ensboro was brought to life last Sunday evening with singer-songwriter night, one of many recurring events at Gibb’s Hundred Brewing Co. at the Railyard off of Elm Street. This show featured the sounds of guitarists Laura Jane Vincent and Dean Driver.
Gibb’s is a recent addition to downtown Greensboro, located on W. Lewis Street across from Lotus Lounge and a stone’s throw from Spice Cantina. The area is a valley of sorts, situated at the base of S. Eugene Street’s grassy hill and framed by a modest tree line. While sitting on the benches of the patio at Gibb’s, one feels a cozy sense of being an integral member of the Gate City goings-on.
A blackboard, mounted on its black-and-tan brick walls, proclaims: “Beer for thought,” and advertises live music, trivia and yoga sessions. Inside, an aged wooden floor complements rustic red walls, and comfortingly organic-looking shelves house a plethora of board games which shine under white Christmas lights.
By 5:00 p.m., the Railyard was bustling. A 5K race organized by Greensboro’s Trivium Racing was concluding and the Raleigh-Durham area band Crossoverdrive was playing classic rock covers. Music fans and runners peered curiously at one another, crossing to and from beneath the boughs of a willow tree in search for brews.
The first to perform inside was Laura Jane Vincent, a Pinehurst native who majored in English at UNC-Greensboro. She had initially assumed vocal studies in the School of Music, but found the rigidity of the required courses to be too confining. Before long she had picked up the guitar.
As she developed her voice and lyrical sensibilities, Vincent lived in Greensboro but also spent several years in Charleston, S.C. before returning home to the many flourishing Gate City venues where she is now employed as a full-time musician.
Her eager eyes are framed by gently curling brown hair and rosy cheeks, and when she speaks she is armed with a ready and humble smile.
“To me, Greensboro is on fire right now,” Vincent said. “I’m honored to be a part of [its music scene].” Her favorite venues to play include the Blind Tiger, New York Pizza (NYP), Common Grounds and the Green Bean – but she is excited for upcoming performances at newer locations for music like Elsewhere and Urban Grinders. Her next show will be at NYP on Sept. 13.
Much of Vincent’s recorded music features her husband Dave Tippetts on drums, but Sunday’s show was acoustic. Her voice, a warm, almost country-like alto, brought forth deeply reflective and no-nonsense lyrics. Her diverse subject matter was refreshing and the often minor, powerful and complex chord changes she used issued a serious sense of having a real narrative to express.
One song, “No Shame,” which can be found on her album “…for a Sweetheart from the South” in the iTunes store, illustrated Vincent’s evident influence from artists like Gillian Welch in its undeniably folksy mentality and rollicking, bluesy changes on the guitar. Another was inspired by she and a friend’s shared appreciation for the magnolia trees in a Charleston cemetery.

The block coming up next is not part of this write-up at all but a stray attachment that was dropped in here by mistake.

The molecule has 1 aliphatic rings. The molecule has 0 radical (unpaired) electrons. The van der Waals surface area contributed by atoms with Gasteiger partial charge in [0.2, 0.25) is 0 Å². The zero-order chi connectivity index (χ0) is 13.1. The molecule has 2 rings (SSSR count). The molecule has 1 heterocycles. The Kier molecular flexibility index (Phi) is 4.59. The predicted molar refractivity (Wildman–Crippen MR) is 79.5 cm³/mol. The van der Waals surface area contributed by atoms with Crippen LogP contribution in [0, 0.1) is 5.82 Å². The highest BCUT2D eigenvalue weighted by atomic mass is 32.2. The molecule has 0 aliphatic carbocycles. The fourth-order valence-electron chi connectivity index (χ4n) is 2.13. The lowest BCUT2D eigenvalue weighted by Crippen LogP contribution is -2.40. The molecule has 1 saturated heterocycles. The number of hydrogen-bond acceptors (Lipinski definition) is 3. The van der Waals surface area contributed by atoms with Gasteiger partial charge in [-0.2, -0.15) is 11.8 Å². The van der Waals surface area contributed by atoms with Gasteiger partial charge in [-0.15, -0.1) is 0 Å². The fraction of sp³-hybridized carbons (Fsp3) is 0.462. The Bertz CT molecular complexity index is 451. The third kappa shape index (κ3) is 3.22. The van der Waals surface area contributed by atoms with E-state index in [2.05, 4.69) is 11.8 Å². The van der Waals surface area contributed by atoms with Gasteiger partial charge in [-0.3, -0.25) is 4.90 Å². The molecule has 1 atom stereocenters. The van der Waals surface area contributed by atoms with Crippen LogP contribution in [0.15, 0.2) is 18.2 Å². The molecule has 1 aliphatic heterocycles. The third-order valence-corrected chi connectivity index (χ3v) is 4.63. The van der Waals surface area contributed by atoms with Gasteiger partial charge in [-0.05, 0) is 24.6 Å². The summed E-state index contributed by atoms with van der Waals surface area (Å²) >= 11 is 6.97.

Next on stage was Dean Driver, acoustic guitarist and owner of Greensboro’s Doodad Farm, a concert and event space founded in 2011. Driver is a self-proclaimed late bloomer when it comes to the musical world; his main occupation is in aerospace engineering, and he only took strides in a musical career after he turned 50.
His influences span a wide range of genres. For example, he listened to Top 40 radio stations growing up, which he says “meant a whole lot more than it means now.” He likes Stevie Wonder and the Beatles as well as “homier” sounds such as those of John Denver.
Driver’s career was kick-started in 2010 when he met a Massachusetts-based folk singer-songwriter named Cliff Eberhardt. Inspired by Eberhardt’s dedication and lyric-writing awareness, Driver attended one of his week-long workshops and ended up recording at his studio afterwards.
“What I loved about aerospace and still do is designing. It’s making something that doesn’t exist,” Driver said, likening the process to songwriting. “This music has opened up everything for me.”
His performance Sunday evening revolved around truthful and sometimes political lyrics. He plucked his strings with a bright defiance and fearlessly sang lyrics within a wide vocal range.
He greeted his audience with a nod beneath a brown newsboy cap, and then closed his eyes with the enunciation of his first words: “Life is short, but I ain’t worried.” Over the course of his show, he discussed material worth, one’s sense of place, coming home from war and the act of pretending to know things that one actually doesn’t. Halfway through his set he was joined by his daughter on backing vocals and the accordion.
Driver’s album, “Late Bloomer,” is available on iTunes.
Upcoming events at Doodad Farm can be found on their Facebook page; the next is a “Groove Jam” on Sept. 19, a benefit for the Greensboro Urban Ministry. A calendar of events at Gibb’s is listed at http://www.gibbshundred.com.